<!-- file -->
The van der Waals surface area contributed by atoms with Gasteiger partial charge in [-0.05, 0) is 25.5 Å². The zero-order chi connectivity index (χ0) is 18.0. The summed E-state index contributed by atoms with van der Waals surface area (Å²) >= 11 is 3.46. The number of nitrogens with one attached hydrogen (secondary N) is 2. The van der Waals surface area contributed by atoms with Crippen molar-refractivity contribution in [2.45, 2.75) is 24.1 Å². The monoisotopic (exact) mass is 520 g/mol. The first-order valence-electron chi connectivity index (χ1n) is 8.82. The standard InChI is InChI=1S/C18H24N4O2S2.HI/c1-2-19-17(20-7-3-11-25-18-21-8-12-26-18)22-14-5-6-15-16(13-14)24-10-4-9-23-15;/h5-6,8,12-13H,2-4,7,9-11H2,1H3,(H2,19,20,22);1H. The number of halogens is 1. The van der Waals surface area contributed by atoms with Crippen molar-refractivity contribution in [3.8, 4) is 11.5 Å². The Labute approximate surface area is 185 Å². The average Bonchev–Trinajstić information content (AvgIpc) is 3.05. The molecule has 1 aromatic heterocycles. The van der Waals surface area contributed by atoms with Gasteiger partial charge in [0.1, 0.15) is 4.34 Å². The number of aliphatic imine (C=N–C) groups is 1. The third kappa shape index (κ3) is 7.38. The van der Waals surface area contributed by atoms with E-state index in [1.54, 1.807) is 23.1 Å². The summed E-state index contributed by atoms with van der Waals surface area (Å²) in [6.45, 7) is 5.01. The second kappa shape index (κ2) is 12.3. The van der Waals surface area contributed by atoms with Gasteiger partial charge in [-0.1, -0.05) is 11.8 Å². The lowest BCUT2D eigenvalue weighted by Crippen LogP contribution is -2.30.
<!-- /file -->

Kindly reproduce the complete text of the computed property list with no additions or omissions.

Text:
The van der Waals surface area contributed by atoms with Gasteiger partial charge in [-0.05, 0) is 25.5 Å². The zero-order chi connectivity index (χ0) is 18.0. The summed E-state index contributed by atoms with van der Waals surface area (Å²) >= 11 is 3.46. The number of nitrogens with one attached hydrogen (secondary N) is 2. The van der Waals surface area contributed by atoms with Crippen molar-refractivity contribution in [2.45, 2.75) is 24.1 Å². The monoisotopic (exact) mass is 520 g/mol. The first-order valence-electron chi connectivity index (χ1n) is 8.82. The standard InChI is InChI=1S/C18H24N4O2S2.HI/c1-2-19-17(20-7-3-11-25-18-21-8-12-26-18)22-14-5-6-15-16(13-14)24-10-4-9-23-15;/h5-6,8,12-13H,2-4,7,9-11H2,1H3,(H2,19,20,22);1H. The number of halogens is 1. The van der Waals surface area contributed by atoms with Crippen molar-refractivity contribution in [3.8, 4) is 11.5 Å². The Labute approximate surface area is 185 Å². The average Bonchev–Trinajstić information content (AvgIpc) is 3.05. The molecule has 1 aromatic heterocycles. The van der Waals surface area contributed by atoms with Gasteiger partial charge in [0.1, 0.15) is 4.34 Å². The number of aliphatic imine (C=N–C) groups is 1. The third kappa shape index (κ3) is 7.38. The van der Waals surface area contributed by atoms with E-state index in [1.54, 1.807) is 23.1 Å². The summed E-state index contributed by atoms with van der Waals surface area (Å²) in [6.45, 7) is 5.01. The second kappa shape index (κ2) is 12.3. The van der Waals surface area contributed by atoms with Gasteiger partial charge in [-0.1, -0.05) is 11.8 Å². The lowest BCUT2D eigenvalue weighted by Crippen LogP contribution is -2.30.